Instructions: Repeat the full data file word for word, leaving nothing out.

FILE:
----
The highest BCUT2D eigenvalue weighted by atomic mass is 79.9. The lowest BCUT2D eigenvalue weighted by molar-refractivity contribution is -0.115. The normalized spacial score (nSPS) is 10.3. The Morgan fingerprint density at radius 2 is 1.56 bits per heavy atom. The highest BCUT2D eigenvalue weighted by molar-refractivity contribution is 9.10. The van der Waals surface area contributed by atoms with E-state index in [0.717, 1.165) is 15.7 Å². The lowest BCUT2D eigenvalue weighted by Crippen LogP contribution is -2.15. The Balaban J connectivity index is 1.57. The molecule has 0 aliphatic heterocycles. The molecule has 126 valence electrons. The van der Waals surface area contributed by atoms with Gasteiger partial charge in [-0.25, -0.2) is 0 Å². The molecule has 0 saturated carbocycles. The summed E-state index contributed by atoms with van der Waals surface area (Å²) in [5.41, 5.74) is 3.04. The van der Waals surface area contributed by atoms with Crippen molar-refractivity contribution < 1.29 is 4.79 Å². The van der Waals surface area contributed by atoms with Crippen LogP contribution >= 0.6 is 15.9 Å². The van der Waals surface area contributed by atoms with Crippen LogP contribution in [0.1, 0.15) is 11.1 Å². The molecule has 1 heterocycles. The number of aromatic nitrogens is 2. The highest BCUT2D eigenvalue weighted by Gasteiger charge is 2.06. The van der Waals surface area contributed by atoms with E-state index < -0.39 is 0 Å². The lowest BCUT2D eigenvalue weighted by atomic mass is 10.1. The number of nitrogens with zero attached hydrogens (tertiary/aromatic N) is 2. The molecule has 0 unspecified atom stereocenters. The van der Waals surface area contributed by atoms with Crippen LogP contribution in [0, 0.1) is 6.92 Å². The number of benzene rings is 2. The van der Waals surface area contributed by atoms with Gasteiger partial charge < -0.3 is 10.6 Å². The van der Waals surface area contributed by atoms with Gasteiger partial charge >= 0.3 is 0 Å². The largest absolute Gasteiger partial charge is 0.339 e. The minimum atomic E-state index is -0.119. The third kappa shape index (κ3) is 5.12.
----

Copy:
The highest BCUT2D eigenvalue weighted by atomic mass is 79.9. The lowest BCUT2D eigenvalue weighted by molar-refractivity contribution is -0.115. The normalized spacial score (nSPS) is 10.3. The Morgan fingerprint density at radius 2 is 1.56 bits per heavy atom. The highest BCUT2D eigenvalue weighted by molar-refractivity contribution is 9.10. The van der Waals surface area contributed by atoms with E-state index in [0.717, 1.165) is 15.7 Å². The lowest BCUT2D eigenvalue weighted by Crippen LogP contribution is -2.15. The Balaban J connectivity index is 1.57. The molecule has 0 aliphatic heterocycles. The molecule has 126 valence electrons. The van der Waals surface area contributed by atoms with Gasteiger partial charge in [-0.25, -0.2) is 0 Å². The molecule has 0 saturated carbocycles. The summed E-state index contributed by atoms with van der Waals surface area (Å²) in [5.41, 5.74) is 3.04. The van der Waals surface area contributed by atoms with Crippen molar-refractivity contribution < 1.29 is 4.79 Å². The van der Waals surface area contributed by atoms with Crippen LogP contribution >= 0.6 is 15.9 Å². The van der Waals surface area contributed by atoms with Crippen LogP contribution in [0.1, 0.15) is 11.1 Å². The molecule has 1 heterocycles. The number of aromatic nitrogens is 2. The highest BCUT2D eigenvalue weighted by Gasteiger charge is 2.06. The van der Waals surface area contributed by atoms with E-state index < -0.39 is 0 Å². The lowest BCUT2D eigenvalue weighted by atomic mass is 10.1. The number of nitrogens with zero attached hydrogens (tertiary/aromatic N) is 2. The molecule has 0 unspecified atom stereocenters. The van der Waals surface area contributed by atoms with Crippen LogP contribution in [0, 0.1) is 6.92 Å². The number of benzene rings is 2. The van der Waals surface area contributed by atoms with Gasteiger partial charge < -0.3 is 10.6 Å². The van der Waals surface area contributed by atoms with Gasteiger partial charge >= 0.3 is 0 Å². The largest absolute Gasteiger partial charge is 0.339 e. The minimum atomic E-state index is -0.119. The third kappa shape index (κ3) is 5.12.